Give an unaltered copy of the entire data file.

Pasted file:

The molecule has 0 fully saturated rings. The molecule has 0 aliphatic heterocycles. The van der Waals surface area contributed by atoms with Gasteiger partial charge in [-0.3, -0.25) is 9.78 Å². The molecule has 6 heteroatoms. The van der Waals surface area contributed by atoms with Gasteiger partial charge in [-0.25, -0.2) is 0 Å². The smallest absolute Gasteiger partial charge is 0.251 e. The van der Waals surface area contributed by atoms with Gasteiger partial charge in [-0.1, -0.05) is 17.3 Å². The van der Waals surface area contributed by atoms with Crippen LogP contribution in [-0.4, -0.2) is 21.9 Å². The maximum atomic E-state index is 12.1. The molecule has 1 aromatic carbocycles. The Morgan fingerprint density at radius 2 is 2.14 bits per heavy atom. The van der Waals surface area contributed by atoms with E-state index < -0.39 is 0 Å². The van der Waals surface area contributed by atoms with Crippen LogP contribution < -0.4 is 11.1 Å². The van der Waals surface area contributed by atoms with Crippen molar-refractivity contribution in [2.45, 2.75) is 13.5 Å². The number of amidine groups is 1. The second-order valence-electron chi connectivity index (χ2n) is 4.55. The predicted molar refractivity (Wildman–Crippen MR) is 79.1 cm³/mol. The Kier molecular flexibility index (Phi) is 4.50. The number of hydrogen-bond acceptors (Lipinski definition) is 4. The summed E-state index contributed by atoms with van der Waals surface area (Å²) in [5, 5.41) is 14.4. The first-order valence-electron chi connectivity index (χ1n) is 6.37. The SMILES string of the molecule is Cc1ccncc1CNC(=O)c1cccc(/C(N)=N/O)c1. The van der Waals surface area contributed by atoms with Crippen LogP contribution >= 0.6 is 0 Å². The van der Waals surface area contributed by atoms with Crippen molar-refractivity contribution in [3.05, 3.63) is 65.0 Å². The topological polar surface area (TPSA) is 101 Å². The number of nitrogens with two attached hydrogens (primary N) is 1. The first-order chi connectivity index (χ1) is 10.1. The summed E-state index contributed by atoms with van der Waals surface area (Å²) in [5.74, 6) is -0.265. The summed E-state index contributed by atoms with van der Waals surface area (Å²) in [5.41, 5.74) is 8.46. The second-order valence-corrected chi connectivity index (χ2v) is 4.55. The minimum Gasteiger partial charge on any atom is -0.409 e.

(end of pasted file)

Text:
The molecule has 0 fully saturated rings. The molecule has 0 aliphatic heterocycles. The van der Waals surface area contributed by atoms with Gasteiger partial charge in [-0.3, -0.25) is 9.78 Å². The molecule has 6 heteroatoms. The van der Waals surface area contributed by atoms with Gasteiger partial charge in [-0.25, -0.2) is 0 Å². The smallest absolute Gasteiger partial charge is 0.251 e. The van der Waals surface area contributed by atoms with Gasteiger partial charge in [-0.1, -0.05) is 17.3 Å². The van der Waals surface area contributed by atoms with Crippen LogP contribution in [-0.4, -0.2) is 21.9 Å². The maximum atomic E-state index is 12.1. The molecule has 1 aromatic carbocycles. The Morgan fingerprint density at radius 2 is 2.14 bits per heavy atom. The van der Waals surface area contributed by atoms with E-state index < -0.39 is 0 Å². The van der Waals surface area contributed by atoms with Crippen LogP contribution < -0.4 is 11.1 Å². The van der Waals surface area contributed by atoms with Crippen molar-refractivity contribution in [2.45, 2.75) is 13.5 Å². The number of amidine groups is 1. The second-order valence-electron chi connectivity index (χ2n) is 4.55. The predicted molar refractivity (Wildman–Crippen MR) is 79.1 cm³/mol. The Kier molecular flexibility index (Phi) is 4.50. The number of hydrogen-bond acceptors (Lipinski definition) is 4. The summed E-state index contributed by atoms with van der Waals surface area (Å²) in [5, 5.41) is 14.4. The first-order valence-electron chi connectivity index (χ1n) is 6.37. The SMILES string of the molecule is Cc1ccncc1CNC(=O)c1cccc(/C(N)=N/O)c1. The van der Waals surface area contributed by atoms with Crippen LogP contribution >= 0.6 is 0 Å². The van der Waals surface area contributed by atoms with Crippen molar-refractivity contribution in [3.05, 3.63) is 65.0 Å². The topological polar surface area (TPSA) is 101 Å². The number of nitrogens with two attached hydrogens (primary N) is 1. The first-order chi connectivity index (χ1) is 10.1. The summed E-state index contributed by atoms with van der Waals surface area (Å²) in [5.74, 6) is -0.265. The summed E-state index contributed by atoms with van der Waals surface area (Å²) in [5.41, 5.74) is 8.46. The second-order valence-corrected chi connectivity index (χ2v) is 4.55. The minimum Gasteiger partial charge on any atom is -0.409 e.